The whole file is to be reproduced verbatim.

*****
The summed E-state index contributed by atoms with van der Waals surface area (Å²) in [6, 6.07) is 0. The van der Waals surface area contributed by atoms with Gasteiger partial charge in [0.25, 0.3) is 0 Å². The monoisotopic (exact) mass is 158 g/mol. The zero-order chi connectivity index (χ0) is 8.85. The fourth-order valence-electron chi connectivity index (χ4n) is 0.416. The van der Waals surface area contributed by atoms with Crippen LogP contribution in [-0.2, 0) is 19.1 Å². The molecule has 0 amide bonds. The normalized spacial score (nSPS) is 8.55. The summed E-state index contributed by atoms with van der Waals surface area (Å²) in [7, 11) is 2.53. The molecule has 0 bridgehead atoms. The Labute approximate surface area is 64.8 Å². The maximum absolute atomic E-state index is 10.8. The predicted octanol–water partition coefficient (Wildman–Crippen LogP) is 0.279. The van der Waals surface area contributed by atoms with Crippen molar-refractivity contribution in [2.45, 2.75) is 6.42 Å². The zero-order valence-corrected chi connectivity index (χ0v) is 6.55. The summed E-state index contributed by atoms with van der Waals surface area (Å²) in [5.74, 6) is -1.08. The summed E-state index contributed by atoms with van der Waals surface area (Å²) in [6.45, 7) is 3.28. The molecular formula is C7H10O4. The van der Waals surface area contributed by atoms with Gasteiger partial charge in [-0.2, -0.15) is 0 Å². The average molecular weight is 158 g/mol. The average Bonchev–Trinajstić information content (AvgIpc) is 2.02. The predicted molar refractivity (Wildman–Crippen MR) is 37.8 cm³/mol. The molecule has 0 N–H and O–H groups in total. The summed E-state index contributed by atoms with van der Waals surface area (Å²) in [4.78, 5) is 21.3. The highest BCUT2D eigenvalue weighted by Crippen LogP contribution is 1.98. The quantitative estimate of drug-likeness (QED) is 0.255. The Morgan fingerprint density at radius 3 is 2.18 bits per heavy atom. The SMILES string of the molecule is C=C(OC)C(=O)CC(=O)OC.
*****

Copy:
The summed E-state index contributed by atoms with van der Waals surface area (Å²) in [6, 6.07) is 0. The van der Waals surface area contributed by atoms with Gasteiger partial charge in [0.25, 0.3) is 0 Å². The monoisotopic (exact) mass is 158 g/mol. The zero-order chi connectivity index (χ0) is 8.85. The fourth-order valence-electron chi connectivity index (χ4n) is 0.416. The van der Waals surface area contributed by atoms with Crippen LogP contribution in [-0.2, 0) is 19.1 Å². The molecule has 0 amide bonds. The normalized spacial score (nSPS) is 8.55. The summed E-state index contributed by atoms with van der Waals surface area (Å²) in [7, 11) is 2.53. The molecule has 0 bridgehead atoms. The Labute approximate surface area is 64.8 Å². The maximum absolute atomic E-state index is 10.8. The predicted octanol–water partition coefficient (Wildman–Crippen LogP) is 0.279. The van der Waals surface area contributed by atoms with Crippen molar-refractivity contribution in [2.45, 2.75) is 6.42 Å². The zero-order valence-corrected chi connectivity index (χ0v) is 6.55. The summed E-state index contributed by atoms with van der Waals surface area (Å²) in [5.74, 6) is -1.08. The summed E-state index contributed by atoms with van der Waals surface area (Å²) in [6.45, 7) is 3.28. The molecular formula is C7H10O4. The van der Waals surface area contributed by atoms with Gasteiger partial charge in [-0.2, -0.15) is 0 Å². The average molecular weight is 158 g/mol. The average Bonchev–Trinajstić information content (AvgIpc) is 2.02. The predicted molar refractivity (Wildman–Crippen MR) is 37.8 cm³/mol. The molecule has 0 N–H and O–H groups in total. The summed E-state index contributed by atoms with van der Waals surface area (Å²) in [4.78, 5) is 21.3. The highest BCUT2D eigenvalue weighted by Crippen LogP contribution is 1.98. The quantitative estimate of drug-likeness (QED) is 0.255. The Morgan fingerprint density at radius 3 is 2.18 bits per heavy atom. The SMILES string of the molecule is C=C(OC)C(=O)CC(=O)OC.